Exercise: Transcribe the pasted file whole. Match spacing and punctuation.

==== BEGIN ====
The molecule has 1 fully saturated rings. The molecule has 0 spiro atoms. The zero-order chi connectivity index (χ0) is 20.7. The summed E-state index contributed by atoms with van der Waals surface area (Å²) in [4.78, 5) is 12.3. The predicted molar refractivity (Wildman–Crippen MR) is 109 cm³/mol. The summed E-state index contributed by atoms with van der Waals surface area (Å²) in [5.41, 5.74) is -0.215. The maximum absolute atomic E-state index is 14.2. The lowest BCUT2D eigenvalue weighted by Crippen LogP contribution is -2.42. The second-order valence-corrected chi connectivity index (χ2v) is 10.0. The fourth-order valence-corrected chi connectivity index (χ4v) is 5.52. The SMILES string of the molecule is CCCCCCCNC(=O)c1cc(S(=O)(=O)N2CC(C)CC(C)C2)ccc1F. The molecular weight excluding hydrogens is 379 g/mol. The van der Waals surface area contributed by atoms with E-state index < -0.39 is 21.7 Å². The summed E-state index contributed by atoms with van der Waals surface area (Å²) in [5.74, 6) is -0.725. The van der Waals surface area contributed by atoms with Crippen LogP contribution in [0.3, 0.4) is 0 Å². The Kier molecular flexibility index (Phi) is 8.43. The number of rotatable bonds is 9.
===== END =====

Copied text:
The molecule has 1 fully saturated rings. The molecule has 0 spiro atoms. The zero-order chi connectivity index (χ0) is 20.7. The summed E-state index contributed by atoms with van der Waals surface area (Å²) in [4.78, 5) is 12.3. The predicted molar refractivity (Wildman–Crippen MR) is 109 cm³/mol. The summed E-state index contributed by atoms with van der Waals surface area (Å²) in [5.41, 5.74) is -0.215. The maximum absolute atomic E-state index is 14.2. The lowest BCUT2D eigenvalue weighted by Crippen LogP contribution is -2.42. The second-order valence-corrected chi connectivity index (χ2v) is 10.0. The fourth-order valence-corrected chi connectivity index (χ4v) is 5.52. The SMILES string of the molecule is CCCCCCCNC(=O)c1cc(S(=O)(=O)N2CC(C)CC(C)C2)ccc1F. The molecular weight excluding hydrogens is 379 g/mol. The van der Waals surface area contributed by atoms with E-state index < -0.39 is 21.7 Å². The summed E-state index contributed by atoms with van der Waals surface area (Å²) in [5.74, 6) is -0.725. The van der Waals surface area contributed by atoms with Crippen LogP contribution in [0.3, 0.4) is 0 Å². The Kier molecular flexibility index (Phi) is 8.43. The number of rotatable bonds is 9.